Novels of Love and War

ENG3NOV: Novels of Love and War
Final essay topics
Word limit: 2000 words
Due date: Friday 12 June 2020
This essay is in lieu of an examination. Extensions generally are not given. However, in
cases of documented illness or hardship special consideration will be given. All
applications for special consideration should be made before the due date, and
documentation attached.
All essays should demonstrate your reading of appropriate academic critical sources;
include quoted material from the novel and a bibliography; and employ a formal
academic referencing style.
Students may adapt these essay topics or develop their own in consultation with, and
with the approval of, their tutor and if they attach the tutor’s written approval for the
revised topic to the essay at the time of submitting it through Turnitin.
Grading Criteria:
1. Intimate knowledge of the chosen novel/s as demonstrated for instance by the
effective use of quotation, and by close reference to particular passages.
2. Effective use of relevant secondary sources in the development of the student’s own
argument; a critical engagement with relevant scholarship.
3. Strong argumentation through logical sequencing and progression of ideas and clear
overall structure.
4. Clear expression, including correct spelling and grammatical sentence construction.
5. Observance of formal academic style for quotation, citation, footnotes and
A first-class essay would show originality and subtlety of argument and writing.
Also see the Assessment Guide (on the LMS page, under ‘Assessment’).
Philip Roth’s The Human Stain, Tim O’Brien’s The Things they Carried, and Louise
Erdrich’s Love Medicine
1. Consider one or more of these texts in terms of their treatment of the American GI.
How do the texts present the American soldier and his trauma? Consider the choices the
different authors have made about their writing styles and the ways that the narratives
are structured. What have these choices enabled?
2. In each of these texts’ preoccupations with the war is race—in particular, the ways in
which the Vietnamese are othered by the American soldiers. These novels show (but
perhaps we could say critique) the ways that the Vietnamese are imagined in American
discourse as treacherous, as indistinguishable one from another and, in the case of
Vietnamese women, as exotic and devilish. Consider the ways in which race is depicted in
one or more of these texts.
3. Erdrich’s Love Medicine offers a rare example of a novel on the Vietnam war by a First
Nations woman. Does Erdrich, as a woman and as a Native American, bring a different
perspective to American involvement in the war and, if so, how do you see this in effect?
1. The narrator in The Corpse Washer is preoccupied with death but by the end of the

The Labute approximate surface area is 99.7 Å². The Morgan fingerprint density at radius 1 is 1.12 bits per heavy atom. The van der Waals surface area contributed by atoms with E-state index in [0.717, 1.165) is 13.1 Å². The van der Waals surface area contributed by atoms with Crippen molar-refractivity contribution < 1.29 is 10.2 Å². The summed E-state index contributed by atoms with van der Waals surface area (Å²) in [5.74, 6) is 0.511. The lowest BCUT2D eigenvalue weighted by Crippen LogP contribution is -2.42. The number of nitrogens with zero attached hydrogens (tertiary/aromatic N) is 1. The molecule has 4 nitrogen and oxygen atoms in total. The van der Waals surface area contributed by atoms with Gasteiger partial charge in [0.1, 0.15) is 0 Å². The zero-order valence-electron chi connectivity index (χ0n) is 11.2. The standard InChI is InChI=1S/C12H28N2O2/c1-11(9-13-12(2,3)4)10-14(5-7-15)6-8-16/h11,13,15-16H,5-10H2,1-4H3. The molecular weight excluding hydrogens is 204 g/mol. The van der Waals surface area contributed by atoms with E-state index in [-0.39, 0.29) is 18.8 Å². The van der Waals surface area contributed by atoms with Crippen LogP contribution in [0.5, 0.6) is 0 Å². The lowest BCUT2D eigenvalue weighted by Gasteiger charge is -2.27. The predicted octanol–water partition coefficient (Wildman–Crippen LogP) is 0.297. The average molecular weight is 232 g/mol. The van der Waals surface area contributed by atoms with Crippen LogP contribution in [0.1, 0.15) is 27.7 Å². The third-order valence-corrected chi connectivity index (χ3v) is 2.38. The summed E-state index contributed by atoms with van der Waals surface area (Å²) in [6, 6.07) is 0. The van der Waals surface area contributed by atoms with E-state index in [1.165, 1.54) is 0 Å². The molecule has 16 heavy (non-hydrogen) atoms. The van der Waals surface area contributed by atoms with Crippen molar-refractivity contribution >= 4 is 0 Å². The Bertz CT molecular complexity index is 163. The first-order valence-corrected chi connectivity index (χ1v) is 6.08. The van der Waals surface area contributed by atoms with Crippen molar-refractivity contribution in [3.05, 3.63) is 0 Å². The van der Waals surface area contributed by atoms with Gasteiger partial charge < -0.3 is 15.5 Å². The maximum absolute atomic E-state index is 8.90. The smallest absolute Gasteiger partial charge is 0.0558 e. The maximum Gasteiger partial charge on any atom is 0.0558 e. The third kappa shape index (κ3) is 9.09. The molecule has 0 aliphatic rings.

novel sees death and life as entwined. Discuss.
2. Produce an historical reading of Antoon’s novel that contextualises it in the national
events in Iraq since the 1980s. Assess how effective the novel is in showing the
devastation of war on individual lives.
3. Among the novels of love and war we have studied in this subject, several make
claims about the significance of the arts. In The Corpse Washer the narrator confirms the
importance of the arts in celebrating life. Discuss.
1. ‘The Swan Book describes a futuristic world where love is nowhere to be found and
where climate change is appearing in its devastating forms. But there is another
apocalypse, one that has already arrived, and that is colonialism. Combining the disasters
of climate change and colonialism, the novel seems to offer little hope.’ Discuss.
2. The Swan Book is a story that moves beyond conventional realism, and into a form
that is strange (or estranging?) to many readers. Consider how the accomplishments of
The Swan Book are achieved in part through the form of its writing, and not just the
1. Consider the ways that counting the war dead and wounded have been used to shape
our capacities to feel or understand war and its losses in one or more of the novels
studied in this subject. What are the effects of counting in this way, and how do they
compare to other modes of evoking the trauma of war? Support your argument with
reference to one or more texts discussed in this subject.
2. Through the literary arts, readers are given powerful articulations of wars and their
effects on the combatants and their loved ones. But there are other forms of art too
that have made effective responses to and interventions in discourses on war.
Consider examples from the visual arts and/or music and song that have figured any of
the wars we have studied in this subject. In what historical contexts did these arts
arise, and how do you see them being effective in evoking war?

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